Protection of Conscience Project
Protection of Conscience Project
Service, not Servitude

Service, not Servitude

The Campaign to Force Hospitals to Provide Abortion

United States Conference of Catholic Bishops

USA (September, 2003)

Reproduced with permission

Forty-five states and the federal government protect the right of health care providers to decline involvement in abortion. Pro-abortion groups seek to abolish these legal protections.

Consider the following:

Abortion Access Project

Operating in twenty-four states, the project's goal is "increasing access to abortion services by expanding . . . the number of hospitals offering abortion services." The project admits that its tactics include "pressuring hospitals" and it does so through both political and legal pressure. The "Hospital Access Collaborative" division reports on the state projects' legal and regulatory interventions challenging mergers. [See Document (accessed 09/07/03)].

American Civil Liberties Union - Reproductive Freedom Project: "Religious Refusals and Reproductive Rights."

The ACLU has published a report and advocacy kit aimed at requiring all hospitals, including Catholic hospitals, to provide abortions. The report argues: "When . . . religiously affiliated organizations move into secular pursuits- such as providing medical care or social services to the public or running a business - they should no longer be insulated from secular laws. In the public world, they should play by public rules." [ACLU, "Religious Refusals and Reproductive Rights," January 2002, page 11,(accessed 09/10/03)].

George Gund Foundation, Pro-Choice Resource Center and ACLU Reproductive Freedom Project National Meeting

"Much of the debate focused on strategy, with participants wondering whether it was better to work toward improving and narrowing conscience clauses or to fight to eliminate them altogether . . . Although reproductive rights activists should still work to improve conscientious exemptions, [ACLU executive director Ira Glasser] said, their ultimate goal should be getting rid of them." [See"Conscientious Exemptions and Reproductive Rights," Executive Summary, page 10, (accessed 09/07/03)]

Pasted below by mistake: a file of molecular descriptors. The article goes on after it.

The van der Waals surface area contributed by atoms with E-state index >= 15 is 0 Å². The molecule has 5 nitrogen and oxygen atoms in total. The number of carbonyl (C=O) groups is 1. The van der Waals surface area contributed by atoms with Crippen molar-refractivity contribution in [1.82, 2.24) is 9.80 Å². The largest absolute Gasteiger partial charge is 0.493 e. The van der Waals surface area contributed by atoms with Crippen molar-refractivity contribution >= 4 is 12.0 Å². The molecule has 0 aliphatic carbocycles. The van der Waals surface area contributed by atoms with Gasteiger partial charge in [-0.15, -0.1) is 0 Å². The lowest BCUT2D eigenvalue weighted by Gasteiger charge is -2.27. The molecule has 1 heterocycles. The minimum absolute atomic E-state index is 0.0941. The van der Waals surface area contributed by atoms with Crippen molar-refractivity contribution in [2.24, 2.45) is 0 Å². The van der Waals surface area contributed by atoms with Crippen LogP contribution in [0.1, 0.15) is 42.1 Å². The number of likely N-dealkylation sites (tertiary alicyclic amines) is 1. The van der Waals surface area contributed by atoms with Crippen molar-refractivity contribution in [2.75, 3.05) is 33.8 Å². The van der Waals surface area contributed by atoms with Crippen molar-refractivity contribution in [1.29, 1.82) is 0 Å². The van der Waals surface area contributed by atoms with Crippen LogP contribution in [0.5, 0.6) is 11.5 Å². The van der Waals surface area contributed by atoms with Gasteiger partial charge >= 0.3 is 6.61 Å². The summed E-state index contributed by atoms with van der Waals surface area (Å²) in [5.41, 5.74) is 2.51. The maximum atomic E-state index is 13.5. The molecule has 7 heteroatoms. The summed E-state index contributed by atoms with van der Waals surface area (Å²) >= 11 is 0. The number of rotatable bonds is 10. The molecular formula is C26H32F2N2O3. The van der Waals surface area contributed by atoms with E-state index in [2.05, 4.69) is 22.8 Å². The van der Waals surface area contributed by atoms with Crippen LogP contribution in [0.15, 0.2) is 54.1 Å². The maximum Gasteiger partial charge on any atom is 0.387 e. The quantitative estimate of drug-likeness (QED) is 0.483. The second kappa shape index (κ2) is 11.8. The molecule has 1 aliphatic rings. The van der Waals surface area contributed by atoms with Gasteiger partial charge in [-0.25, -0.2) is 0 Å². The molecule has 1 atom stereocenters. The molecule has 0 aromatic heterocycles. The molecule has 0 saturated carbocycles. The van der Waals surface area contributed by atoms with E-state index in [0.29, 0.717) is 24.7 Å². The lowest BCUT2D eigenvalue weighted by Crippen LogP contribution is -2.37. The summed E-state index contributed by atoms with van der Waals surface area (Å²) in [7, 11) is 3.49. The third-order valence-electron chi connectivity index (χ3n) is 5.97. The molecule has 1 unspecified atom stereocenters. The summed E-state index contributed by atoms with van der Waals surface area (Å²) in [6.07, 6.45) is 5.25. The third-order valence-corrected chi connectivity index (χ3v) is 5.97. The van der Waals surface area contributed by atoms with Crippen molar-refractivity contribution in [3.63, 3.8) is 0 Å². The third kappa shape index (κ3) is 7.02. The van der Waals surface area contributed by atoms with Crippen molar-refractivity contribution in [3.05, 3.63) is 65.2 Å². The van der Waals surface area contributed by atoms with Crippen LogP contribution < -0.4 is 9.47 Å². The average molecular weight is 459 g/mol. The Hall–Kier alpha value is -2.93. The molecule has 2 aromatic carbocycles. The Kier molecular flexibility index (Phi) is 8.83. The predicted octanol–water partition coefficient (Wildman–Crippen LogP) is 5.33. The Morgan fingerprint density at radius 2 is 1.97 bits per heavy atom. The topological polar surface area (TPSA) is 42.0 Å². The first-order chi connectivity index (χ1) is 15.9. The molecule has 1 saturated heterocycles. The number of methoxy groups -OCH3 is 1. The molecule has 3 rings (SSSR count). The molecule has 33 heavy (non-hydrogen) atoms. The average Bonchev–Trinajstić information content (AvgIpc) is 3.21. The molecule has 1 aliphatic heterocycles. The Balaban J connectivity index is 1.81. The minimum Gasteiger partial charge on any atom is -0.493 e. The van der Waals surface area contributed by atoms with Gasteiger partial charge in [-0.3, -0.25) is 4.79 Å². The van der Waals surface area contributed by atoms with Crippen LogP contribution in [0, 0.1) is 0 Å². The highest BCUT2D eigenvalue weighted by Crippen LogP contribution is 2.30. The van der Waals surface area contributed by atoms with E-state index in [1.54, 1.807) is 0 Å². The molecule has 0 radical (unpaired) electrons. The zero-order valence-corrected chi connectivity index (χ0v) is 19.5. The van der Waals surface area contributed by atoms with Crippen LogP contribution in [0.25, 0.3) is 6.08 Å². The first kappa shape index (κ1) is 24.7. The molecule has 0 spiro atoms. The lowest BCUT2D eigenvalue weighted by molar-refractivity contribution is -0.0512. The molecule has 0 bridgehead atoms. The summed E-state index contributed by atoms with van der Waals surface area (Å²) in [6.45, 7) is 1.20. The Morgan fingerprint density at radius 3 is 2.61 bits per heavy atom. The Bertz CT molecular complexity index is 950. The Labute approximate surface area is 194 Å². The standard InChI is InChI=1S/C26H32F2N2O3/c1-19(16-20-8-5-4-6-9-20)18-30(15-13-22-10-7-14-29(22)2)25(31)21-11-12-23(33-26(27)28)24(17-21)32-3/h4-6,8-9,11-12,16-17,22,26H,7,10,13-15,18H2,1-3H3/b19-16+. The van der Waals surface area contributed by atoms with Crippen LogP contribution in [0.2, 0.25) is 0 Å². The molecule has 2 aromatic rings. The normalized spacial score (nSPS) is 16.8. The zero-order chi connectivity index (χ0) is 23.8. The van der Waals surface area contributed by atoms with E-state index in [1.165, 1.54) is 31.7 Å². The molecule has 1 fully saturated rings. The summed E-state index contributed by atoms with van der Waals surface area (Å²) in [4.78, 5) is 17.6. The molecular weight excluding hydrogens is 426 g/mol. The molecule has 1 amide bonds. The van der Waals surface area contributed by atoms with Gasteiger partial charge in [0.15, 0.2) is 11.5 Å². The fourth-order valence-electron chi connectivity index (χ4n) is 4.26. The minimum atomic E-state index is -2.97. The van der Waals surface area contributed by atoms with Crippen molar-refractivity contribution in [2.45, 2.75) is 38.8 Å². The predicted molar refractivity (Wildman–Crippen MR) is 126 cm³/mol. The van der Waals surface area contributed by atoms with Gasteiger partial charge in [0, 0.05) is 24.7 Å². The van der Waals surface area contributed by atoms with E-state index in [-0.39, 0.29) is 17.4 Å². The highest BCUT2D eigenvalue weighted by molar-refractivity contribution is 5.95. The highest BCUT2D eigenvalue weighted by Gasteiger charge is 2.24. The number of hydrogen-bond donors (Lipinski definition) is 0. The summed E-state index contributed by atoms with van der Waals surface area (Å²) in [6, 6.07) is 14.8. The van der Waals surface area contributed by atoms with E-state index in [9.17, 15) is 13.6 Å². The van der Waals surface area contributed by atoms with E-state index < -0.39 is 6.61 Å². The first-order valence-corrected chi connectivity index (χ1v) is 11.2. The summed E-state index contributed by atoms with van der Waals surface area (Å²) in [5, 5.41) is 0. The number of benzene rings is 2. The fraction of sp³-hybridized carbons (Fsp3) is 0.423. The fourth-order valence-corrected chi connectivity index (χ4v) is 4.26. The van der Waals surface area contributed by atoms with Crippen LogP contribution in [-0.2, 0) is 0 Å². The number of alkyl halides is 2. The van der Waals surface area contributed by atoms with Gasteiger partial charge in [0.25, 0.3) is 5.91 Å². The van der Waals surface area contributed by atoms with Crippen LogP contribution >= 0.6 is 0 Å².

In one session at the national meeting, the group analyzed a sample conscience protection which "allowed hospitals, their staffs, or 'any other person' to opt out of providing abortions, sterilizations, and contraception if they objected to such services." The participants decided "the measure couldn't be fixed and should be opposed at all costs." Id. at page 11.

Maryland NARAL Hospital Provider Project

"The goal of the Hospital Provider Project is to increase access to abortion services by requiring Maryland hospitals to provide abortion . . . " [Document] (accessed 04/05/2002).

Planned Parenthood Federation of America

"While everyone has the right to their [sic] opinions about reproductive health care, including . . . abortion, it is important to remember that the conscience that matters most belongs to the patient . . . Health care providers who object to providing certain services still have an obligation to respect the rights of their patients and to enable them to access the health care they need." [Document] (accessed 09/12/03).

Pro-Choice Resource Center

"Through its Spotlight Campaign, PCRC [Pro-Choice Resource Center] organizes regional meetings to build a network of opposition to 'conscience' or patient abandonment clauses that allow doctors, pharmacists and entire hospital systems to deny women access to services like abortion . . . " [See Document (accessed 09/05/03)].

"Right now, so-called 'conscience' clause laws are in place in 45 of 50 states, allowing doctors, pharmacists, clinics, hospitals, managed care plans and even employers to refuse to provide, or to pay for, abortion . . . The MergerWatch program is taking action to expose and overturn these 'conscience' clauses." [See Document (accessed 09/05/03)].